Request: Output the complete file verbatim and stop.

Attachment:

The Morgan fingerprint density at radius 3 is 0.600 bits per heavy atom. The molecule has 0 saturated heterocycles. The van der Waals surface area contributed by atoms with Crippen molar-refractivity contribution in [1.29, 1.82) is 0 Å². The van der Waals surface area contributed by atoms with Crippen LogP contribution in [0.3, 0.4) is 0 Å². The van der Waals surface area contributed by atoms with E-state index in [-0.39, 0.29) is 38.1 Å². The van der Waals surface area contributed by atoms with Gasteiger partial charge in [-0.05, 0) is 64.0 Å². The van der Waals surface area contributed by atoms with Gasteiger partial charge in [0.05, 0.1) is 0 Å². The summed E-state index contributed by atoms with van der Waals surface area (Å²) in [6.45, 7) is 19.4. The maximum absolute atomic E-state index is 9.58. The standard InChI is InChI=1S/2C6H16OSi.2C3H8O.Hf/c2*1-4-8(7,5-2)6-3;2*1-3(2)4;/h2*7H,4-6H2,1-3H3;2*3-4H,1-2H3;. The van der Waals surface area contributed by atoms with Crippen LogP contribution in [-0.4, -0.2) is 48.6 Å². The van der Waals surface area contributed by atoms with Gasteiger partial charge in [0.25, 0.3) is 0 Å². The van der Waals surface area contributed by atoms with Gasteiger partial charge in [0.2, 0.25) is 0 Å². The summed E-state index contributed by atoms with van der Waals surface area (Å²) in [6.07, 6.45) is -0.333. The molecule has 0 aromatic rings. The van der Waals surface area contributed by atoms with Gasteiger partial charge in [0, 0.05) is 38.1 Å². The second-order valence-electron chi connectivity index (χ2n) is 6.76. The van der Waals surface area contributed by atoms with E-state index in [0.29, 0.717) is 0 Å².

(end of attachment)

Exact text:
The Morgan fingerprint density at radius 3 is 0.600 bits per heavy atom. The molecule has 0 saturated heterocycles. The van der Waals surface area contributed by atoms with Crippen molar-refractivity contribution in [1.29, 1.82) is 0 Å². The van der Waals surface area contributed by atoms with Crippen LogP contribution in [0.3, 0.4) is 0 Å². The van der Waals surface area contributed by atoms with E-state index in [-0.39, 0.29) is 38.1 Å². The van der Waals surface area contributed by atoms with Gasteiger partial charge in [-0.05, 0) is 64.0 Å². The van der Waals surface area contributed by atoms with Gasteiger partial charge in [0.05, 0.1) is 0 Å². The summed E-state index contributed by atoms with van der Waals surface area (Å²) in [6.45, 7) is 19.4. The maximum absolute atomic E-state index is 9.58. The standard InChI is InChI=1S/2C6H16OSi.2C3H8O.Hf/c2*1-4-8(7,5-2)6-3;2*1-3(2)4;/h2*7H,4-6H2,1-3H3;2*3-4H,1-2H3;. The van der Waals surface area contributed by atoms with Crippen LogP contribution in [-0.4, -0.2) is 48.6 Å². The van der Waals surface area contributed by atoms with Gasteiger partial charge in [0.25, 0.3) is 0 Å². The van der Waals surface area contributed by atoms with Gasteiger partial charge in [0.2, 0.25) is 0 Å². The summed E-state index contributed by atoms with van der Waals surface area (Å²) in [6.07, 6.45) is -0.333. The molecule has 0 aromatic rings. The van der Waals surface area contributed by atoms with Gasteiger partial charge in [0, 0.05) is 38.1 Å². The second-order valence-electron chi connectivity index (χ2n) is 6.76. The van der Waals surface area contributed by atoms with E-state index in [0.29, 0.717) is 0 Å².